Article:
Doctors may make less money working for non-profit, community-based organizations. But they can qualify for Public Service Loan Forgiveness (PSLF) after making 10 years of qualifying payments on their federal student loans.

About 41% of medical school graduates surveyed by AAMC said they were interested in pursuing a student loan forgiveness program.

Factors Affecting Medical School Debt

Medical School Debt by School Type

Slightly fewer students go into debt at private medical schools than at public ones. However, their median debt is a little higher. Among the medical school class of 2019:[1]

Medical School Debt by School Type
Debt Status Public Medical School Private Medical School
Graduated with debt 74% 71%
Median debt $200,000 $215,000

Medical School Debt by Race

Student loan debt varies drastically by race and ethnicity. For 2019 medical school graduates:[1]

  • More than 9 in 10 Black medical school graduates had student loan debt. Their median education debt was $230,000.
  • 84% of Hispanic graduates had debt.
  • 8 in 10 American Indian and Alaska Native medical school graduates accrued debt.
  • Three-quarters of white medical school graduates had education debt, with a median debt of $200,000.
  • 61% of Asian graduates had education debt.

Source: AAMC[1]

Source: AAMC[1]

Medical School Debt by Family Income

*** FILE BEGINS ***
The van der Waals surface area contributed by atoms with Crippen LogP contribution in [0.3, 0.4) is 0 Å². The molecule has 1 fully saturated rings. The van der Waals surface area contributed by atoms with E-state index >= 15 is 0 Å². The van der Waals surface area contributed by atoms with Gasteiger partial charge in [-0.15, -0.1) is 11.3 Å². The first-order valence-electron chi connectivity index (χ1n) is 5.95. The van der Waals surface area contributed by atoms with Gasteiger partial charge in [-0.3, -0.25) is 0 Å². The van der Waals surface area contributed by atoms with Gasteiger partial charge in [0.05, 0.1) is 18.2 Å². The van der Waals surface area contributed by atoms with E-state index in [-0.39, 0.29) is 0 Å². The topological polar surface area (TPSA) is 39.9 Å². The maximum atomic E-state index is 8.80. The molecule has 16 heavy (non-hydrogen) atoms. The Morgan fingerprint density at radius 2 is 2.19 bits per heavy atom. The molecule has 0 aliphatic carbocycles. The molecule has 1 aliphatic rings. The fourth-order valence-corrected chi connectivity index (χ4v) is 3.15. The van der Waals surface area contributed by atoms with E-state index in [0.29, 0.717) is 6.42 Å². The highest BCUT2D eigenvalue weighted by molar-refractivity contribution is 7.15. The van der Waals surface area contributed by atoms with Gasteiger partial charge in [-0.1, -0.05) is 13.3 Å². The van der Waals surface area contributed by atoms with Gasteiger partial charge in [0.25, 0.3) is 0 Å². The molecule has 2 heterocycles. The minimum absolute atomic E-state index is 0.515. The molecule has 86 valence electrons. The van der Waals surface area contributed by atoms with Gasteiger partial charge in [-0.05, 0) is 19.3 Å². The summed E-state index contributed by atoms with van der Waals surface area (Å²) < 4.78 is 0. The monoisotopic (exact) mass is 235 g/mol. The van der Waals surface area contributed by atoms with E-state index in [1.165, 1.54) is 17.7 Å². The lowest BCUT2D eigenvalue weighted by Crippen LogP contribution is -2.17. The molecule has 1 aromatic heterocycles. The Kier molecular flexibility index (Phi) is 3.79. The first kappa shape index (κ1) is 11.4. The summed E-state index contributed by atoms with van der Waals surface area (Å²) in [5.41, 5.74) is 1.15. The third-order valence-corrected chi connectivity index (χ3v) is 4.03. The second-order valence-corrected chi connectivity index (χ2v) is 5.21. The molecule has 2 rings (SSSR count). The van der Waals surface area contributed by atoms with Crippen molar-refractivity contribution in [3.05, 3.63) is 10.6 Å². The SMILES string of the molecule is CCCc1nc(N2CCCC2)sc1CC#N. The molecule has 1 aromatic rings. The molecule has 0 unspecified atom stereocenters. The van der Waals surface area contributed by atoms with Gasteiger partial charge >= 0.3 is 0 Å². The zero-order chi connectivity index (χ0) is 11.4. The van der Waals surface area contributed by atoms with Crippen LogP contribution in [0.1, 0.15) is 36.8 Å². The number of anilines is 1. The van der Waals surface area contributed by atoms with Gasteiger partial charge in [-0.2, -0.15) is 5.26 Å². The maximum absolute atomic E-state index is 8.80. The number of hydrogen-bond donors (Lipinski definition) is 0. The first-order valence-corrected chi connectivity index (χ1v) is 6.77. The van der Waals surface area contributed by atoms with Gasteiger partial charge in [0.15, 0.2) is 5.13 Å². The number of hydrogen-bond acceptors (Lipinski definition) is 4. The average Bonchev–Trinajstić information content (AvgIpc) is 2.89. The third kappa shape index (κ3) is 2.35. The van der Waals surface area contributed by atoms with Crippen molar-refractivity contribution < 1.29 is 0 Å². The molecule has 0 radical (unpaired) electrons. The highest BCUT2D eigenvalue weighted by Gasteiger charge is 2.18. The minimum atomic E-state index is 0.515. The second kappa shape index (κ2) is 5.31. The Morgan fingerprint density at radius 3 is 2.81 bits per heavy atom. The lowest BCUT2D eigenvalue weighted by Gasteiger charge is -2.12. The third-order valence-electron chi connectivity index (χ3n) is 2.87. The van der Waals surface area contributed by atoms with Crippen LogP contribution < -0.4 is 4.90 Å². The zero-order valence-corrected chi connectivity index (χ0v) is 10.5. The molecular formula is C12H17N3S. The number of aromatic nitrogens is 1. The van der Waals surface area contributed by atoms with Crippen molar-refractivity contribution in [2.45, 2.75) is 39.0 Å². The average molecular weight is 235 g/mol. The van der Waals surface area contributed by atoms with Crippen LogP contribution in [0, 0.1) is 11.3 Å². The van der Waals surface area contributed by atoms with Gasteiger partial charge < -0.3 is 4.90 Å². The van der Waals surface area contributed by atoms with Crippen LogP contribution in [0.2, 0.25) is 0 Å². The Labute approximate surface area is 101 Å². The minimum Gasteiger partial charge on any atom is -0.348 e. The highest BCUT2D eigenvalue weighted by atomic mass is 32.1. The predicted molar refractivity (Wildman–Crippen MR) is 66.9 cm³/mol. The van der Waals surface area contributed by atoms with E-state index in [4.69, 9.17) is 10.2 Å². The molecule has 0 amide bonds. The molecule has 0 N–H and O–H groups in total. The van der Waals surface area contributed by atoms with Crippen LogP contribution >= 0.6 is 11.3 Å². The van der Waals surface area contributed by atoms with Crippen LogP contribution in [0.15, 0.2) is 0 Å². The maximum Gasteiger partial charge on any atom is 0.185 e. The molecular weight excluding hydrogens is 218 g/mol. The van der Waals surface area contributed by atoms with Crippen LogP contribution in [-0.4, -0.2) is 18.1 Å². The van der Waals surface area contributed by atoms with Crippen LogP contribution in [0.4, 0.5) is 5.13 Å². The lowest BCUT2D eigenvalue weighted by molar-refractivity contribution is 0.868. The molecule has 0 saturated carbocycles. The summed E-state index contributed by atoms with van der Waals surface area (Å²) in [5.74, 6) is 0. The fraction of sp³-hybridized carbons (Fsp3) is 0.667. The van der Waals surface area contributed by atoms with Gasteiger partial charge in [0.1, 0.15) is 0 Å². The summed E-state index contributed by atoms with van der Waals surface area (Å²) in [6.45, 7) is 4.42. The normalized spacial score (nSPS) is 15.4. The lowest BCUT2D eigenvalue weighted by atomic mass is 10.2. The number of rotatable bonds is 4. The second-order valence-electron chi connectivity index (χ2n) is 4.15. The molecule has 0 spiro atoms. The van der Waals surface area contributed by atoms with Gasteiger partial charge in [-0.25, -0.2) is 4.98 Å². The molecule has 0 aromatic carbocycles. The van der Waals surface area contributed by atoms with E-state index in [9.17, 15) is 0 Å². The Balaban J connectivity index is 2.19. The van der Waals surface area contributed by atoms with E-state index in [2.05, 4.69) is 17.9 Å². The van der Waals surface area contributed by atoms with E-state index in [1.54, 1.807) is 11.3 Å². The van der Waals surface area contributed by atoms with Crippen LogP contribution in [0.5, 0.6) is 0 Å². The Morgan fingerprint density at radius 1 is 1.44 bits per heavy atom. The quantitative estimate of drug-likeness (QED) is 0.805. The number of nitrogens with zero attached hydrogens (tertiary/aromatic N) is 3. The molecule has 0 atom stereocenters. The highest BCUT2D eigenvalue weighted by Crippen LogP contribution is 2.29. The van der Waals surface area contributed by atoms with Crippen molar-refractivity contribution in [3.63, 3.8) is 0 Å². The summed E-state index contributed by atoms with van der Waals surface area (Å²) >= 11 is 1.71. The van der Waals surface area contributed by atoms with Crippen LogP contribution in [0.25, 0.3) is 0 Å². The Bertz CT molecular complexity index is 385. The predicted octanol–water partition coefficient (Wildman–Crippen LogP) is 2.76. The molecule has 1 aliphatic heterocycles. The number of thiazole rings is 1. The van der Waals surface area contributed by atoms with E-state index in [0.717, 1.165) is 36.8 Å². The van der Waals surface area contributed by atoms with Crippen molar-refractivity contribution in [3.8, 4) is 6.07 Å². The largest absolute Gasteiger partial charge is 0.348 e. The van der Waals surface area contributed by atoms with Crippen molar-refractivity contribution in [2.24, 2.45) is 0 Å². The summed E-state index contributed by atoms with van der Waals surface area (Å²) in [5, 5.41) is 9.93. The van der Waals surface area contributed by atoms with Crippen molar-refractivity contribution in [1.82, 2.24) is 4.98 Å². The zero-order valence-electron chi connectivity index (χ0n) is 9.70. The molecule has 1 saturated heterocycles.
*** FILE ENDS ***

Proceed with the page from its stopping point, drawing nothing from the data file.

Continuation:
Most medical school graduates come from very wealthy households — a pattern that hasn't changed in more than 30 years.[9]

  • More than half (56%) of medical school graduates in AAMC's survey came from families in the wealthiest 20% of all U.S. households.[1]
  • Over a quarter (26%) came from families in the richest 5% of U.S. households.[1]

Medical school graduates from wealthier families are less likely to graduate with debt and have lower debt amounts. Medical school debt is more common — and higher — among lower and middle-income students. In AAMC's survey:[1]

  • 55% of medical school graduates from the top 5 percentile of wealth had student debt. Their median debt was just under $190,000.
  • 86-91% of low- and middle-income medical school graduates had student debt. Their median debt was $200,000-$212,500.

Source: AAMC[1]

Medical School Student Opinions About Cost

Medical school costs play a role in students' school selection. However, student loan debt doesn't seem to impact their medical specialty choice.

  • In a 2021 AAMC survey of 16,000 new medical school students, just over half (51%) of students who were accepted to multiple schools said the cost of attending was a very important factor in their school choice.[10]
  • Only 8% said cost was not a factor.[10]
  • More than half (53%) of medical school graduates in 2022 said that medical school debt had no influence on their specialty of choice.[2]
  • About 8% said medical school debt strongly influenced their specialty of choice.[2]